With Hollywood’s rash of fairytale movies, nostalgia for older interpretations can rise up. Disney’s The Little Mermaid is a well beloved classic among Americans, a sugarcoated version that removes the bittersweet tragedy in Hans Christian Andersen’s writing. Rusalochka was a 1976 film that followed the spirit of the original story more closely. Russian fairytales have an especial magic; It is all the more more enchanting set in a barren landscape. The little mermaid is a little Rusalka, a mermaid-like water nymph or ghost in Slavic mythology. They were the spirits of a unbaptized children or drowned young women. The rusalki would lure men to their deaths with music and sights of their beauty.
Rusalki of the Baltic Sea swim among jellyfish and dance together beneath the waves while a merry ship bursting with songs and sparklers sail on overhead. A green-haired rusalka with a childlike voice played by Viktoriya Novikova spies a handsome young man on the vessel before she and her sisters lead the sailors to their doom. Everything goes to the Tsar of the Sea but Prince Antoine, for he is rescued by the rusalochka. She brings him to dry land where he is taken away by a local princess. Lovelorn, the rusalka waits for her beloved in the moat of a castle. Sulpitus, a vagabond, meets the girl and out of compassion procures a witch. Green hair is traded for a two legs and a heart; the quest for Prince Antoine’s love begins.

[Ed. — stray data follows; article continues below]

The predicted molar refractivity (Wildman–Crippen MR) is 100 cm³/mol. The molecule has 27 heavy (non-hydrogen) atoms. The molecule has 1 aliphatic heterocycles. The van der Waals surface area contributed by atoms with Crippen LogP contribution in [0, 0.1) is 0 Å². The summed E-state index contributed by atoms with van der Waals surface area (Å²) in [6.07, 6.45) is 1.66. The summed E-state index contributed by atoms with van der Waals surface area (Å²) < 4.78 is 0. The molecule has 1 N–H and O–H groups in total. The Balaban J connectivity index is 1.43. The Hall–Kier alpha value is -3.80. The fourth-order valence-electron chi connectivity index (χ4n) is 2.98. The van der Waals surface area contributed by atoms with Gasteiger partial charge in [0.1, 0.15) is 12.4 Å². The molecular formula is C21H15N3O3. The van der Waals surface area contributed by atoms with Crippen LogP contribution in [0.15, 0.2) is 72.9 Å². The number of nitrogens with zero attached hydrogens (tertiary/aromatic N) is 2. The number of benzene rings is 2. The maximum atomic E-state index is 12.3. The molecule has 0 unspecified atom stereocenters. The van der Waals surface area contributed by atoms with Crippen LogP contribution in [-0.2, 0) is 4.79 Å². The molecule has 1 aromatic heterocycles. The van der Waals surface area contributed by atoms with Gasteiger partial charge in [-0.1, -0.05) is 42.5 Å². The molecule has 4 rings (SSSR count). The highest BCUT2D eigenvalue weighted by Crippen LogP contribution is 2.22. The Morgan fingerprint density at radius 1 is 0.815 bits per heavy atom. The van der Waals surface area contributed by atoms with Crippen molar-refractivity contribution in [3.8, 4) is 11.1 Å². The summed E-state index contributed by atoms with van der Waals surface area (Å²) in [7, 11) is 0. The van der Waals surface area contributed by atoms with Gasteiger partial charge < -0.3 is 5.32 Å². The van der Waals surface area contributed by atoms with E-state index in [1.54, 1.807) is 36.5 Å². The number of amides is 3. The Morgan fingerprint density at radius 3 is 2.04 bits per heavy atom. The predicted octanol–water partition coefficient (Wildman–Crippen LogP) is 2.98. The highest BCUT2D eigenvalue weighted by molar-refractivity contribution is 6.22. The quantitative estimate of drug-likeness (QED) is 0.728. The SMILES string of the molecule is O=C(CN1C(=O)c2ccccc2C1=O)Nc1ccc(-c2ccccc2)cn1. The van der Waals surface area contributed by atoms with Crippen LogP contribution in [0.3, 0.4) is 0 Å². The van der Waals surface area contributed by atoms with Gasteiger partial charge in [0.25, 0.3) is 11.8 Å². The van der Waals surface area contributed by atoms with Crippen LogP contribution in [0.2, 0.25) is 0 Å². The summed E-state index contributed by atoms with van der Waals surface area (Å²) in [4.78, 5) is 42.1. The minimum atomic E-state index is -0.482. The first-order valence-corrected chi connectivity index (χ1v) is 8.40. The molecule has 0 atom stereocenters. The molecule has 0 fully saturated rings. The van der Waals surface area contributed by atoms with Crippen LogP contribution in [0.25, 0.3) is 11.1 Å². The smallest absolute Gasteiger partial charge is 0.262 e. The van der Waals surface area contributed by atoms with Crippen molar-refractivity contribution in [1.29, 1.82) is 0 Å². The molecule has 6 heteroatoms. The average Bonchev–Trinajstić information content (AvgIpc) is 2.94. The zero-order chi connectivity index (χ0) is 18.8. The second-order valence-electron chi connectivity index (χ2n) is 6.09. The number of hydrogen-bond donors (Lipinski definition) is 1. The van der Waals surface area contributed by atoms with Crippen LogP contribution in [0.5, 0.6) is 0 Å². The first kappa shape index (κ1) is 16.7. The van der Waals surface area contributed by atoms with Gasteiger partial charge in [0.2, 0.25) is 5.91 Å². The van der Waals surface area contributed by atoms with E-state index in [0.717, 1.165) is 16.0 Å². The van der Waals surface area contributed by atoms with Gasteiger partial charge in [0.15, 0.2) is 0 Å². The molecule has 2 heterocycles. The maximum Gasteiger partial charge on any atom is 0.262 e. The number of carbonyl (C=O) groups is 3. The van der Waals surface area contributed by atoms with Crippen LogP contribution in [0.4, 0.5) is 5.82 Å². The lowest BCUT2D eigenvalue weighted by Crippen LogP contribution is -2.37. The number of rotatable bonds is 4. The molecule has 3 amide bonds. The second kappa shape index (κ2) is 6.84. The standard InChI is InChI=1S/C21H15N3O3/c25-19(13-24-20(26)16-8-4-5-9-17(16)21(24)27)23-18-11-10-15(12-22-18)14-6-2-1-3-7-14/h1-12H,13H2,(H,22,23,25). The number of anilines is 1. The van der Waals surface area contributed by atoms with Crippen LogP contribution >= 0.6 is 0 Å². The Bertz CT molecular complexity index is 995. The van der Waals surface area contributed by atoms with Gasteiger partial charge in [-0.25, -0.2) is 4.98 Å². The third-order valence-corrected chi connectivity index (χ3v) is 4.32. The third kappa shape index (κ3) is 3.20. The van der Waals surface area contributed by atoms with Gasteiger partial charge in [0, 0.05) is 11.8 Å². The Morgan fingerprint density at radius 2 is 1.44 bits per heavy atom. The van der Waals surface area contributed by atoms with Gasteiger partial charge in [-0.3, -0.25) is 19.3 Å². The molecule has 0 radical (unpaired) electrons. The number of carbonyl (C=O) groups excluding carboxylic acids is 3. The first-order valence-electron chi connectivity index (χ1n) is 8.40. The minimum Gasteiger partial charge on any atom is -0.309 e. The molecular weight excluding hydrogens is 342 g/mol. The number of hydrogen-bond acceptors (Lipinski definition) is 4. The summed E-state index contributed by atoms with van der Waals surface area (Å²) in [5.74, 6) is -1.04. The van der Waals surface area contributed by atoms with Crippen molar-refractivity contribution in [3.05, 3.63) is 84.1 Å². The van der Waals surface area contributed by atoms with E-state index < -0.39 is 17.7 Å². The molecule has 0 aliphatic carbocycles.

The most noticeable deviation from the accepted story is that the Rusalochka gets to keep her voice. This works as a reminder that she is not a worldly human being. Her amoral purity and unapologetic honesty triggers the hatred and justified fear the people have towards Rusalki, thus getting her into trouble. I quite like the princess to whom the prince is betrothed, she’s politically savvy and frank about her self-serving deceptions. The witch’s grumpy sass is the best, and Sulpitus’s caring nature makes for numerous heartwarming scenes. Poor Prince Antoine is a wistful pretty boy caught in the schemes of others. His only agency is tied to chivalric duty, otherwise the poor fellow just seems deeply confused. Rusalochka in rustic and royal settings, the prominent Russian folk culture, and theatricality makes this film feel like a storybook brought to life. There are a several hilarious leaps of logic, but fairytales aren’t sticklers for rationality. Overall this film is charmingly done with a vintage 70s quality that enhances the Soviet aesthetic. It feels real, like childhood, and I think it deserves a place in our culture